It was that bad…and then I read Cat’s Eye. It’s written from the perspective of a woman maybe in her ’50s. She had gone through a couple of marriages. She’d become a successful visual artist. Her life’s been full and rich, but she’s never forgotten being bullied and controlled by one of her friends who became a sort of frenemy in her teens, and a large portion of that book took place in that time. I think my mom’s message to me was: You’re right to feel this pain really deeply, because it’s forming you, and it’s not fair, and it’s real aggression. It’s not fake aggression just because it’s coming from kids. It’s real, and you can choose how to metabolize it. There’s a part of me that, when I look at pictures of me from my teenage years, I think two things: One is like, yeah, I was super awkward! That is real, those are the facts! The other is, during that time, I always dreamed of what it would be like to be a woman and how I was really excited about that, and knew that the time would come. Now, and even at that time, I wish people would be nicer to me in school, but I didn’t wish I were somebody else. I never look back on those diary entries and see me being like, I wish I was cooler! I think I always liked my personality. I always was just very…little? There’s a ton of entries that are like, I wish I could French kiss. I wish I had boobs, when is my period coming? No one’s ever gonna touch me. So, yeah, I’d say I’m embarrassed, MORTALLY embarrassed, hmm, once a day. It really is just how you weather it. I was saying to my husband the other day [that] when I’m exercising, and my body hurts, I’m not convinced something’s wrong. I’m just like, I’m in pain because that’s what’s supposed to happen. Everything’s supposed to burn right now.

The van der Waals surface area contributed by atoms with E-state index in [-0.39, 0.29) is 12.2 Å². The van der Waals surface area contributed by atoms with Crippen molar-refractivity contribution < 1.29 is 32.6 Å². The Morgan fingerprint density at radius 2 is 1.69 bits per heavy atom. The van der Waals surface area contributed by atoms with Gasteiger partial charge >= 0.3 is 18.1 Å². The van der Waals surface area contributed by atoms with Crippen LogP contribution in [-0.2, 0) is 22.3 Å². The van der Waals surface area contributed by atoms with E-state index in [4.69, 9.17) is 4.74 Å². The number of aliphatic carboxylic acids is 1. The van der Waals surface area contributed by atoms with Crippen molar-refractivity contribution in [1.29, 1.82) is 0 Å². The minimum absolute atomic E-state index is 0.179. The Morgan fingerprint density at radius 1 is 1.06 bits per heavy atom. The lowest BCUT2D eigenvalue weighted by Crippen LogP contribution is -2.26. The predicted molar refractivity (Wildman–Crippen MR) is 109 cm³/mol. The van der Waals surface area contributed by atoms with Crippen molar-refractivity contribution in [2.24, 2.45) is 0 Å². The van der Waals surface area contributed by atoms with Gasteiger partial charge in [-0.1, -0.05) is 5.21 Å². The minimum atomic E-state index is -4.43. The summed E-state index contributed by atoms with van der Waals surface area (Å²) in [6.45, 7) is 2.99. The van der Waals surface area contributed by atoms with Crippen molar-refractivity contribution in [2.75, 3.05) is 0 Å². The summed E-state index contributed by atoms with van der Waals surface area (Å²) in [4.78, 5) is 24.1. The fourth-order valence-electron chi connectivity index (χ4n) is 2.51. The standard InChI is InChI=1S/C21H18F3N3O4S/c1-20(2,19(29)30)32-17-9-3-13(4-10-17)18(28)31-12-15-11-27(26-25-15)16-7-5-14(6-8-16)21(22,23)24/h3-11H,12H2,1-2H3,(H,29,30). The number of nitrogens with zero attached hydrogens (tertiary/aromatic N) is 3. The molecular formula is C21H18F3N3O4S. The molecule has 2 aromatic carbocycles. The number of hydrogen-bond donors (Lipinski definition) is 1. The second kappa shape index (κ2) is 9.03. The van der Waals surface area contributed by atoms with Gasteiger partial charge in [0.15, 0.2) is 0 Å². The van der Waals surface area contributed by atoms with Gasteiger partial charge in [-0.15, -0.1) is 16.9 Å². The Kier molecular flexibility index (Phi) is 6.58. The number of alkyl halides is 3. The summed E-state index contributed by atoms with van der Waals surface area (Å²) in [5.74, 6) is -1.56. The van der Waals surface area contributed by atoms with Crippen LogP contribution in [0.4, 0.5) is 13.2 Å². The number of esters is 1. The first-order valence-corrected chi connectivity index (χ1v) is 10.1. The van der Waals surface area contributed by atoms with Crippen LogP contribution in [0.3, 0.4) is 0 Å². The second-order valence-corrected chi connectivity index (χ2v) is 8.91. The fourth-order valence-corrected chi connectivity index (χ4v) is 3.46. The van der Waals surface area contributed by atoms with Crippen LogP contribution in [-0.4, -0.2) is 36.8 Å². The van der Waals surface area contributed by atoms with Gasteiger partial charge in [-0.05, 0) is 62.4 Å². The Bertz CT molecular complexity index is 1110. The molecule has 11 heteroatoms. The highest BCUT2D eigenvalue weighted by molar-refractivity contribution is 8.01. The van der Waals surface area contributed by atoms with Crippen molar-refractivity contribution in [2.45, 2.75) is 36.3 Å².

Oh, really? Because when I’m at gym class, I’m pretty sure that pain is the feeling of my body slowly disintegrating into death. But yes, I get your point!
There are some times when something is wrong, like when your shoulder is hanging out of the joint? Maybe stop there? But in general, I think I try to avoid pain and discomfort as much as possible. I’m not a marathon runner. I don’t hang out with people that I think are mean, or make me nervous in a bad way. I also don’t flinch from being bent backwards emotionally sometimes, because I know I’m capable of the spring back.